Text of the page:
If you fly into Quito and want to avoid Quito (it’s a big city in 2850m with little oxygen and much pollution, but some lovely places and sights!) and instead go straight to Tena then you have several options:
- Prebook a taxi (search online) that will take you straight to Tena from the airport. That cost around $180.
- Take a taxi from the airport to Pifo (which is a small town on the main road to Tena via Baeza) and ask to be dropped just after the roundabout to get the next bus to Tena. The drivers will know. That’s a 10-15 minutes ride in taxi and costs $10. You can prebook and prepay the taxi inside the airport to avoid bargaining. By the roundabout in Pifo you simply wait until a bus comes past that goes to Tena, there will most likely be others waiting or people standing selling fruits and drinks. From Pifo the bus ride will be about 4 hours only. The buses leave pretty much every hour from Quito until 11pm. For the intrepid traveler this is an easy trip, if you speak Spanish also. If you do not speak Spanish and you are not used to independent travel, this is not a recommended option.
- Ask us to arrange for pick up. We can get a taxi from Tena to come and pick you up in the airport. That will be about $150 and can fit 3 people comfortably, 4 people with a squeeze.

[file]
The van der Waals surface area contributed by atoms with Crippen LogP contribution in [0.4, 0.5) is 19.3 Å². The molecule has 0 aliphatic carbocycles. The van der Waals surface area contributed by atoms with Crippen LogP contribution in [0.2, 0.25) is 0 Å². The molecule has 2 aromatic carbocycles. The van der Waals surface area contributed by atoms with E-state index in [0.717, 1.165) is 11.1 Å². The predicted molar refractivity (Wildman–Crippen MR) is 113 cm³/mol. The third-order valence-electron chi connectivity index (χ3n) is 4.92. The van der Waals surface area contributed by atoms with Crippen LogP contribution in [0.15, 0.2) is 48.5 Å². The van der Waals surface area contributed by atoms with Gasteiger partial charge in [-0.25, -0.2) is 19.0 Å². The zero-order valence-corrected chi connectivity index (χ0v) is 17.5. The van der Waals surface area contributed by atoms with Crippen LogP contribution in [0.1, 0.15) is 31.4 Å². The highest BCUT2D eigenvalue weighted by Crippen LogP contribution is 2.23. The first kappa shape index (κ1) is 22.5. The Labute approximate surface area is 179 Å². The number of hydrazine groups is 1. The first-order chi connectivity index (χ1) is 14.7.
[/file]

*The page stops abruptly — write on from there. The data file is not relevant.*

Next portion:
Places to stay:
You will easily find places to stay via the usual channels (Airbnb, Booking.com, Tripadvisor, Lonely Planet and so on), here is a few places listed that are particularly useful or nice. See also Wikitravel’s Tena entry.
Hostal Tena Ñaui – “the eyes of Tena”, a very nice hostel, typical backpacker place with terraces, roof top, garden and a shared kitchen and with a variety of room options and a great view over Tena.
Hostal Limoncocha – another typical backpacker hostel with excellent, fast (fibre) internet connection.
Hostal Los Yutzos – an old classic in the middle of town, still going strong.
A whole house, very nice, sleeps 4 comfortably, but could possibly be shared by more. The owner is French and runs a reforestation foundation.
There are also a number of posh lodges further away from town – in the forest – which might be useful for either before or after the gathering, but not convenient during.
What to bring?